‘The Passion' Redux
Last summer I visited Lorrach, Germany, a southern Black Forest city from which my father, his parents, and brother fled in order to escape the Nazis in 1938. I spent several hours in the City Hall one day with a helpful archivist who located documents for me, including an order that my grandfather’s medical practice be boycotted because he was Jewish. The archivist shook her head sadly as she showed me a set of haunting photographs from 1940 of the town’s remaining Jews being loaded into trucks.
During my vacation, I saw a brief news article on director/actor Mel Gibson’s arrest for drunk driving in Malibu, California, and his now-famous anti-Semitic tirade against a Jewish deputy sheriff. “The Jews are responsible for all the wars in the world,” Gibson yelled at the officer.
I expected that when I returned home I would catch up on news coverage that reopened the question of whether this resentment Gibson evidently harbors against Jews comes through in his blockbuster film The Passion of the Christ. After all, his behavior directly contradicted the image Gibson had presented to the public when he argued in 2004 that the film grew from his deep religious impulse-guided by the Holy Ghost, he said. But except for an August 5 column by Tim Rutten in the Los Angeles Times, I found little analysis of The Passion of the Christ in light of Gibson’s anti-Semitic outburst.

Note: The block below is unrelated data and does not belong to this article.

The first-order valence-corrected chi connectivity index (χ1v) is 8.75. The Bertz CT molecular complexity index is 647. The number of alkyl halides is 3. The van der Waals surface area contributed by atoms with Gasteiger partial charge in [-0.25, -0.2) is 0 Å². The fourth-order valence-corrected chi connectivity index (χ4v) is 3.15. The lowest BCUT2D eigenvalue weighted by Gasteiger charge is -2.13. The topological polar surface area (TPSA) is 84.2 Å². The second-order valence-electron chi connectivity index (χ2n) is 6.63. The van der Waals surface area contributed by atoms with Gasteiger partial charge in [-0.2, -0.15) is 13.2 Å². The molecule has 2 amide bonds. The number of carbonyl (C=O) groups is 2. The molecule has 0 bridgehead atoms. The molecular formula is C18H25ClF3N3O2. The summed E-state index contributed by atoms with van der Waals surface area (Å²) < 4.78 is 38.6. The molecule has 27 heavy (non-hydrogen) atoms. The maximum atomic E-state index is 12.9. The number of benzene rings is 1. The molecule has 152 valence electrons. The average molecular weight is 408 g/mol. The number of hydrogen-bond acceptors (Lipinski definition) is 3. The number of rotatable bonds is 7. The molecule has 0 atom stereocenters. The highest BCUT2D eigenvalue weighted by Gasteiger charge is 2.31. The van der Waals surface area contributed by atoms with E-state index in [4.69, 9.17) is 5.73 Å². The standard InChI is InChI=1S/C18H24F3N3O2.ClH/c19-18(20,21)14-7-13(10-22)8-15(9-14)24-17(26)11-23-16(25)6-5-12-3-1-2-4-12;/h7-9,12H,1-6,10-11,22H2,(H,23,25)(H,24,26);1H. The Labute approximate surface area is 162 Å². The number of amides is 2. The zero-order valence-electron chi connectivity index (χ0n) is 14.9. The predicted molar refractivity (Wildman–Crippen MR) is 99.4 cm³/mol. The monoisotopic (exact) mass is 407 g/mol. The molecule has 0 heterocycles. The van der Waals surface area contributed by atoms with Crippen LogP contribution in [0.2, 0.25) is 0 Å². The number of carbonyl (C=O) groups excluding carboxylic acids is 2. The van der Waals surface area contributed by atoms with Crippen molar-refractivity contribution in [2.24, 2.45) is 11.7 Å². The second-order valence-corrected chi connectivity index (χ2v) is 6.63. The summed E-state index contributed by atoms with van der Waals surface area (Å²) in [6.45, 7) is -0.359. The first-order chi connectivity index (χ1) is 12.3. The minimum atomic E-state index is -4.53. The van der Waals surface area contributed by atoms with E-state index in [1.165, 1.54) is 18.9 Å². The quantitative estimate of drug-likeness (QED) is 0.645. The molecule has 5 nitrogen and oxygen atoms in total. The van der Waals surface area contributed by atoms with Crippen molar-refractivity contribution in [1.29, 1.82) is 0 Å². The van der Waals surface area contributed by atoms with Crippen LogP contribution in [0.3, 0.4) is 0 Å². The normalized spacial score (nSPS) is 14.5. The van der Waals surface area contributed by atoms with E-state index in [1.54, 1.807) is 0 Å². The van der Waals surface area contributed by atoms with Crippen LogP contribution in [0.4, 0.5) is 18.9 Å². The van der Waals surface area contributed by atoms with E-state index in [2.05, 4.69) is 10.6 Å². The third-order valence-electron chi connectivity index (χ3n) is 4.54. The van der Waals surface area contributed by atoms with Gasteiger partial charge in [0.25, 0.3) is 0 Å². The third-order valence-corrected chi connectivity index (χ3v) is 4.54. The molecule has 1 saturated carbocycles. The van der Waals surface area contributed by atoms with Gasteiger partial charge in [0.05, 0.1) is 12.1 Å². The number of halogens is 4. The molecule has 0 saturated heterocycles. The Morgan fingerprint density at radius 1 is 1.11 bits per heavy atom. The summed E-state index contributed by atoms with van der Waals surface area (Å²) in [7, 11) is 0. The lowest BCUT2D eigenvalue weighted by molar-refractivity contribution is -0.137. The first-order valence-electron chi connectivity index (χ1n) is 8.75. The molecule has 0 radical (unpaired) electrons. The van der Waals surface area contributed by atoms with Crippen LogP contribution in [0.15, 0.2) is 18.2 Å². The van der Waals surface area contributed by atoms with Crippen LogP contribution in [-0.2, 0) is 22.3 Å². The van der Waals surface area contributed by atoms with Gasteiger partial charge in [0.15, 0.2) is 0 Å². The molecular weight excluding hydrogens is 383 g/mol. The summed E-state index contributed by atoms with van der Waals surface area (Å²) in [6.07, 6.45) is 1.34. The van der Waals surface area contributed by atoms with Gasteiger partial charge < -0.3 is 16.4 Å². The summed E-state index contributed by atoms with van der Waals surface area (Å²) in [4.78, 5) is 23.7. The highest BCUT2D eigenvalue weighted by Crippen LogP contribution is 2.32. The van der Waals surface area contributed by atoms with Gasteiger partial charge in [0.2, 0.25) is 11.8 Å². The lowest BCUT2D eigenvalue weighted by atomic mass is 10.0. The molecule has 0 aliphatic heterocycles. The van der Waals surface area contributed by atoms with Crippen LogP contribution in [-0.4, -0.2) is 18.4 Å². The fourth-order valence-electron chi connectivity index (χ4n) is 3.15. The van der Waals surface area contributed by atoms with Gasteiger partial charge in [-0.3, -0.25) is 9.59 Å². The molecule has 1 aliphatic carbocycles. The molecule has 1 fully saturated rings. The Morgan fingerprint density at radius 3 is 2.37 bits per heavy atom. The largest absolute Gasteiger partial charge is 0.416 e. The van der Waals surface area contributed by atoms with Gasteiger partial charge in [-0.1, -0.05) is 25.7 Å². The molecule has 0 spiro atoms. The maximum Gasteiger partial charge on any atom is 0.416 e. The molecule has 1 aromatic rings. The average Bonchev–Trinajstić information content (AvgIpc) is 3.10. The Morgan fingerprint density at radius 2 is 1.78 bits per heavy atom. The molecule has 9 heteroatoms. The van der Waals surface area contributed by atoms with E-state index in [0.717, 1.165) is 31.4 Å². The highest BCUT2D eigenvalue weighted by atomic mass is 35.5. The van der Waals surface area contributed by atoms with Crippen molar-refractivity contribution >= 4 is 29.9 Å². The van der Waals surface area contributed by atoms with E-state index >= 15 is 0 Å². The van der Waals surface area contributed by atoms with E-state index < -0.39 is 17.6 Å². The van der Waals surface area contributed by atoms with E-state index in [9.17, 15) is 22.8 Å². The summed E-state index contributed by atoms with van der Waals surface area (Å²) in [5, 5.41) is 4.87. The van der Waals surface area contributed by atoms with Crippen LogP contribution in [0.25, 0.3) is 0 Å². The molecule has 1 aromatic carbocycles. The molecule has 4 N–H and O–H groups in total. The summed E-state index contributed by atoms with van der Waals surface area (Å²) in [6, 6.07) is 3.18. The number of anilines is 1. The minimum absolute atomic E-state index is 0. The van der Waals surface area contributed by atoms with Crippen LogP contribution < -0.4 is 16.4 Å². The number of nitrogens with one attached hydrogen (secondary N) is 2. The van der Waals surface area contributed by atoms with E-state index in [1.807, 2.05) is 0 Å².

After Gibson released his new...
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About the Author
Paul Moses, a professor of journalism at Brooklyn College/CUNY, is the author of The Saint and the Sultan: The Crusades, Islam and Francis of Assisi's Mission of Peace (Doubleday, 2009) and An Unlikely Union: The Love-Hate Story of New York's Irish and Italians (NYU Press, 2015).